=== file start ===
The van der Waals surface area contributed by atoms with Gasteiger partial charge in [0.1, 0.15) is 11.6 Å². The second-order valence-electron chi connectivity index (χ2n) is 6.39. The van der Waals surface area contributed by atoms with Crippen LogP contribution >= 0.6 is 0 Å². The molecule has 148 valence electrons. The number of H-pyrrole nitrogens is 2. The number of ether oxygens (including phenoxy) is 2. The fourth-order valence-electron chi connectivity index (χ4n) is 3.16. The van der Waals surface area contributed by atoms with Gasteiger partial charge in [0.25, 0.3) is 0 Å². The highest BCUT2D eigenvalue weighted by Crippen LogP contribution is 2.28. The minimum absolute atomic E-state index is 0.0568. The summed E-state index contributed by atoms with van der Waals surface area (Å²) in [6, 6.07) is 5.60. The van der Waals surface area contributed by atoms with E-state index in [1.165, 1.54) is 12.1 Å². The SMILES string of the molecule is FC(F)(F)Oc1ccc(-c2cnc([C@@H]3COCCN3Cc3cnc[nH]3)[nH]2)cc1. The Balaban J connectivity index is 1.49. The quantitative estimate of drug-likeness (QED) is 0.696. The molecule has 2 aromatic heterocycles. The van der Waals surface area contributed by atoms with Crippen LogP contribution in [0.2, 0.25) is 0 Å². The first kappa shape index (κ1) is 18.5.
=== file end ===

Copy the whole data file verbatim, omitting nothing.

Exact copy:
The van der Waals surface area contributed by atoms with Gasteiger partial charge in [0.1, 0.15) is 11.6 Å². The second-order valence-electron chi connectivity index (χ2n) is 6.39. The van der Waals surface area contributed by atoms with Crippen LogP contribution >= 0.6 is 0 Å². The molecule has 148 valence electrons. The number of H-pyrrole nitrogens is 2. The number of ether oxygens (including phenoxy) is 2. The fourth-order valence-electron chi connectivity index (χ4n) is 3.16. The van der Waals surface area contributed by atoms with Gasteiger partial charge in [0.25, 0.3) is 0 Å². The highest BCUT2D eigenvalue weighted by Crippen LogP contribution is 2.28. The minimum absolute atomic E-state index is 0.0568. The summed E-state index contributed by atoms with van der Waals surface area (Å²) in [6, 6.07) is 5.60. The van der Waals surface area contributed by atoms with E-state index in [1.165, 1.54) is 12.1 Å². The SMILES string of the molecule is FC(F)(F)Oc1ccc(-c2cnc([C@@H]3COCCN3Cc3cnc[nH]3)[nH]2)cc1. The Balaban J connectivity index is 1.49. The quantitative estimate of drug-likeness (QED) is 0.696. The molecule has 2 aromatic heterocycles. The van der Waals surface area contributed by atoms with Crippen LogP contribution in [0.2, 0.25) is 0 Å². The first kappa shape index (κ1) is 18.5.